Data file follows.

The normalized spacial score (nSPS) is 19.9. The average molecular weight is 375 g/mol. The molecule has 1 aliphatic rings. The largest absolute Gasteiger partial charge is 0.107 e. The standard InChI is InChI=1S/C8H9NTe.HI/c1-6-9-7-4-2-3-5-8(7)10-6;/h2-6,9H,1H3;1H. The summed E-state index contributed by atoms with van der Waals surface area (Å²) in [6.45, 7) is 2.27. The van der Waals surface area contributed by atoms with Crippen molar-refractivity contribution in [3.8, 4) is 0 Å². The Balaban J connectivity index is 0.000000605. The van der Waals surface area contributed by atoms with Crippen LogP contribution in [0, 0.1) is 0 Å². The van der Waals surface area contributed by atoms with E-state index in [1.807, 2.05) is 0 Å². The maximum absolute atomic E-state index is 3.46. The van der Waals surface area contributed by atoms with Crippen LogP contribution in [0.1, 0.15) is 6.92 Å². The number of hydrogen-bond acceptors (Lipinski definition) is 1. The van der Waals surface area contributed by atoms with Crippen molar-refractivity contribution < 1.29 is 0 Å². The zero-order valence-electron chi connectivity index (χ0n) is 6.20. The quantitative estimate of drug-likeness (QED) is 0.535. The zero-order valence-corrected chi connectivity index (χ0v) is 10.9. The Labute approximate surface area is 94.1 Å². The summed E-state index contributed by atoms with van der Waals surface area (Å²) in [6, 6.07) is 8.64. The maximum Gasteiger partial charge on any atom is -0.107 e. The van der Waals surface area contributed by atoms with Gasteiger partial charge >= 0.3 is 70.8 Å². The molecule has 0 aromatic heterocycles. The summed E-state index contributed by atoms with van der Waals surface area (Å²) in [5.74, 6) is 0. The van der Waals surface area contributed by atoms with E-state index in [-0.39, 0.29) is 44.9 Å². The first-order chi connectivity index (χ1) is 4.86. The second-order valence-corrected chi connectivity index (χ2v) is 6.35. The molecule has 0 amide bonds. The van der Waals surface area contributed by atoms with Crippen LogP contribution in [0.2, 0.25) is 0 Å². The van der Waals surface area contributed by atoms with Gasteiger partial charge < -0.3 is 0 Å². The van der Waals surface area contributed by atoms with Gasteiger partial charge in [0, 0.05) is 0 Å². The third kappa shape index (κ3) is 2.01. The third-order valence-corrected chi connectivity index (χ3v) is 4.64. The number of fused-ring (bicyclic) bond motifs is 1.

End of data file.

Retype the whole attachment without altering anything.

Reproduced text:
The normalized spacial score (nSPS) is 19.9. The average molecular weight is 375 g/mol. The molecule has 1 aliphatic rings. The largest absolute Gasteiger partial charge is 0.107 e. The standard InChI is InChI=1S/C8H9NTe.HI/c1-6-9-7-4-2-3-5-8(7)10-6;/h2-6,9H,1H3;1H. The summed E-state index contributed by atoms with van der Waals surface area (Å²) in [6.45, 7) is 2.27. The van der Waals surface area contributed by atoms with Crippen molar-refractivity contribution in [3.8, 4) is 0 Å². The Balaban J connectivity index is 0.000000605. The van der Waals surface area contributed by atoms with Crippen LogP contribution in [0, 0.1) is 0 Å². The van der Waals surface area contributed by atoms with E-state index in [1.807, 2.05) is 0 Å². The maximum absolute atomic E-state index is 3.46. The van der Waals surface area contributed by atoms with Crippen LogP contribution in [0.1, 0.15) is 6.92 Å². The number of hydrogen-bond acceptors (Lipinski definition) is 1. The van der Waals surface area contributed by atoms with Crippen molar-refractivity contribution < 1.29 is 0 Å². The zero-order valence-electron chi connectivity index (χ0n) is 6.20. The quantitative estimate of drug-likeness (QED) is 0.535. The zero-order valence-corrected chi connectivity index (χ0v) is 10.9. The Labute approximate surface area is 94.1 Å². The summed E-state index contributed by atoms with van der Waals surface area (Å²) in [6, 6.07) is 8.64. The maximum Gasteiger partial charge on any atom is -0.107 e. The van der Waals surface area contributed by atoms with Gasteiger partial charge >= 0.3 is 70.8 Å². The molecule has 0 aromatic heterocycles. The summed E-state index contributed by atoms with van der Waals surface area (Å²) in [5.74, 6) is 0. The van der Waals surface area contributed by atoms with E-state index in [-0.39, 0.29) is 44.9 Å². The first-order chi connectivity index (χ1) is 4.86. The second-order valence-corrected chi connectivity index (χ2v) is 6.35. The molecule has 0 amide bonds. The van der Waals surface area contributed by atoms with Crippen LogP contribution in [0.2, 0.25) is 0 Å². The van der Waals surface area contributed by atoms with Gasteiger partial charge < -0.3 is 0 Å². The van der Waals surface area contributed by atoms with Gasteiger partial charge in [0, 0.05) is 0 Å². The third kappa shape index (κ3) is 2.01. The third-order valence-corrected chi connectivity index (χ3v) is 4.64. The number of fused-ring (bicyclic) bond motifs is 1.